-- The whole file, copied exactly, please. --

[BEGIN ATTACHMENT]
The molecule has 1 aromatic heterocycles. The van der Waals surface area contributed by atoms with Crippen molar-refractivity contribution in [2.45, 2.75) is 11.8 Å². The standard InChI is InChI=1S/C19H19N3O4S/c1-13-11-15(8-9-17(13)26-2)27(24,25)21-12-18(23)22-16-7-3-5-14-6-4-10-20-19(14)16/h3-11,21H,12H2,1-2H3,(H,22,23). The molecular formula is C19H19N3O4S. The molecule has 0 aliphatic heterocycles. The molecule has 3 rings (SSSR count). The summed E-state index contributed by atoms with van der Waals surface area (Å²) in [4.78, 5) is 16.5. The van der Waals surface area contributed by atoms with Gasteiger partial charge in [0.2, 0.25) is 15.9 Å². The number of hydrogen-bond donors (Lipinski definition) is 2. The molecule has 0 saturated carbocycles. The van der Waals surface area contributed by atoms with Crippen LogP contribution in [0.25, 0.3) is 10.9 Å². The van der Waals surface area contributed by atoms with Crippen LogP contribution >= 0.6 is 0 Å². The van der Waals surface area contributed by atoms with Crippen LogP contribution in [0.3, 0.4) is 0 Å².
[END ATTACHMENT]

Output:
The molecule has 1 aromatic heterocycles. The van der Waals surface area contributed by atoms with Crippen molar-refractivity contribution in [2.45, 2.75) is 11.8 Å². The standard InChI is InChI=1S/C19H19N3O4S/c1-13-11-15(8-9-17(13)26-2)27(24,25)21-12-18(23)22-16-7-3-5-14-6-4-10-20-19(14)16/h3-11,21H,12H2,1-2H3,(H,22,23). The molecular formula is C19H19N3O4S. The molecule has 0 aliphatic heterocycles. The molecule has 3 rings (SSSR count). The summed E-state index contributed by atoms with van der Waals surface area (Å²) in [4.78, 5) is 16.5. The van der Waals surface area contributed by atoms with Gasteiger partial charge in [0.2, 0.25) is 15.9 Å². The number of hydrogen-bond donors (Lipinski definition) is 2. The molecule has 0 saturated carbocycles. The van der Waals surface area contributed by atoms with Crippen LogP contribution in [0.25, 0.3) is 10.9 Å². The van der Waals surface area contributed by atoms with Crippen LogP contribution >= 0.6 is 0 Å². The van der Waals surface area contributed by atoms with Crippen LogP contribution in [0.3, 0.4) is 0 Å².